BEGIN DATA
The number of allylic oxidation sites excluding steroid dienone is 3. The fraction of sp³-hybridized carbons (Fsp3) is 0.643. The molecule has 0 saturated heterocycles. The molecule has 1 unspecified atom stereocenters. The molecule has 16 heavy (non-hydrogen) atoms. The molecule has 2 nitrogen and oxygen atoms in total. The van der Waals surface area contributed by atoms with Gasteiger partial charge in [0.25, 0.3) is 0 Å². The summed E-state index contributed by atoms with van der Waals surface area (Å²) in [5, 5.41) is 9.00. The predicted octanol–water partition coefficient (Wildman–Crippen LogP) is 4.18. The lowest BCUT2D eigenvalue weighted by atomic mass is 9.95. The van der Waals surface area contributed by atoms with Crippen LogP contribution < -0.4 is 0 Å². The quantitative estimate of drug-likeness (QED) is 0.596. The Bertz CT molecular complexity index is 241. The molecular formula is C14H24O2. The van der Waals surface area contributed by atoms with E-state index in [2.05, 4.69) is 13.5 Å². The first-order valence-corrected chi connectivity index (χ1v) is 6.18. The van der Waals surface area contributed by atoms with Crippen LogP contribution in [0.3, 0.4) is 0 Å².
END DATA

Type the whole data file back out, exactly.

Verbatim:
The number of allylic oxidation sites excluding steroid dienone is 3. The fraction of sp³-hybridized carbons (Fsp3) is 0.643. The molecule has 0 saturated heterocycles. The molecule has 1 unspecified atom stereocenters. The molecule has 16 heavy (non-hydrogen) atoms. The molecule has 2 nitrogen and oxygen atoms in total. The van der Waals surface area contributed by atoms with Gasteiger partial charge in [0.25, 0.3) is 0 Å². The summed E-state index contributed by atoms with van der Waals surface area (Å²) in [5, 5.41) is 9.00. The predicted octanol–water partition coefficient (Wildman–Crippen LogP) is 4.18. The lowest BCUT2D eigenvalue weighted by atomic mass is 9.95. The van der Waals surface area contributed by atoms with Crippen LogP contribution < -0.4 is 0 Å². The quantitative estimate of drug-likeness (QED) is 0.596. The Bertz CT molecular complexity index is 241. The molecular formula is C14H24O2. The van der Waals surface area contributed by atoms with E-state index in [2.05, 4.69) is 13.5 Å². The first-order valence-corrected chi connectivity index (χ1v) is 6.18. The van der Waals surface area contributed by atoms with Crippen LogP contribution in [0.3, 0.4) is 0 Å².